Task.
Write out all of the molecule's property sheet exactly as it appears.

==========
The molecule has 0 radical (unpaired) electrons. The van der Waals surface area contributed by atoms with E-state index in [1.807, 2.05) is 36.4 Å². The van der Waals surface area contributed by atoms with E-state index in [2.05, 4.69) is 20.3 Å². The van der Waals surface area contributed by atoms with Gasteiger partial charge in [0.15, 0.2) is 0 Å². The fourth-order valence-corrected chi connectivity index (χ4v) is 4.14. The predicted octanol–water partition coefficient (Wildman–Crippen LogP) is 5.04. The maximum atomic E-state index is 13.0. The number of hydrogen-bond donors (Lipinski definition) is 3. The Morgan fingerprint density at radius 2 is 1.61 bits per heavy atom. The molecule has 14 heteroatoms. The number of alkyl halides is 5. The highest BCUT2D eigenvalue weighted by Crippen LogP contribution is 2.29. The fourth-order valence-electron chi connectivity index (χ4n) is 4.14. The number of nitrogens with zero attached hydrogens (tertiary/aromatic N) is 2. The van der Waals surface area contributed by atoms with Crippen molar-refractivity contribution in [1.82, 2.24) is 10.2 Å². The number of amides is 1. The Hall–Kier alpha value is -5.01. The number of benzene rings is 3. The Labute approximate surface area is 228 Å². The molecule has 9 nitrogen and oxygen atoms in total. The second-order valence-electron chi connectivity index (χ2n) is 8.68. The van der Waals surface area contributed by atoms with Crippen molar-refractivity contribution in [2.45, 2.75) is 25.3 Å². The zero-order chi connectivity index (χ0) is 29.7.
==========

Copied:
The molecule has 0 radical (unpaired) electrons. The van der Waals surface area contributed by atoms with E-state index in [1.807, 2.05) is 36.4 Å². The van der Waals surface area contributed by atoms with E-state index in [2.05, 4.69) is 20.3 Å². The van der Waals surface area contributed by atoms with Gasteiger partial charge in [0.15, 0.2) is 0 Å². The fourth-order valence-corrected chi connectivity index (χ4v) is 4.14. The predicted octanol–water partition coefficient (Wildman–Crippen LogP) is 5.04. The maximum atomic E-state index is 13.0. The number of hydrogen-bond donors (Lipinski definition) is 3. The Morgan fingerprint density at radius 2 is 1.61 bits per heavy atom. The molecule has 14 heteroatoms. The number of alkyl halides is 5. The highest BCUT2D eigenvalue weighted by Crippen LogP contribution is 2.29. The fourth-order valence-electron chi connectivity index (χ4n) is 4.14. The number of nitrogens with zero attached hydrogens (tertiary/aromatic N) is 2. The van der Waals surface area contributed by atoms with Crippen molar-refractivity contribution in [1.82, 2.24) is 10.2 Å². The number of amides is 1. The Hall–Kier alpha value is -5.01. The number of benzene rings is 3. The Labute approximate surface area is 228 Å². The molecule has 9 nitrogen and oxygen atoms in total. The second-order valence-electron chi connectivity index (χ2n) is 8.68. The van der Waals surface area contributed by atoms with Crippen molar-refractivity contribution in [2.45, 2.75) is 25.3 Å². The zero-order chi connectivity index (χ0) is 29.7.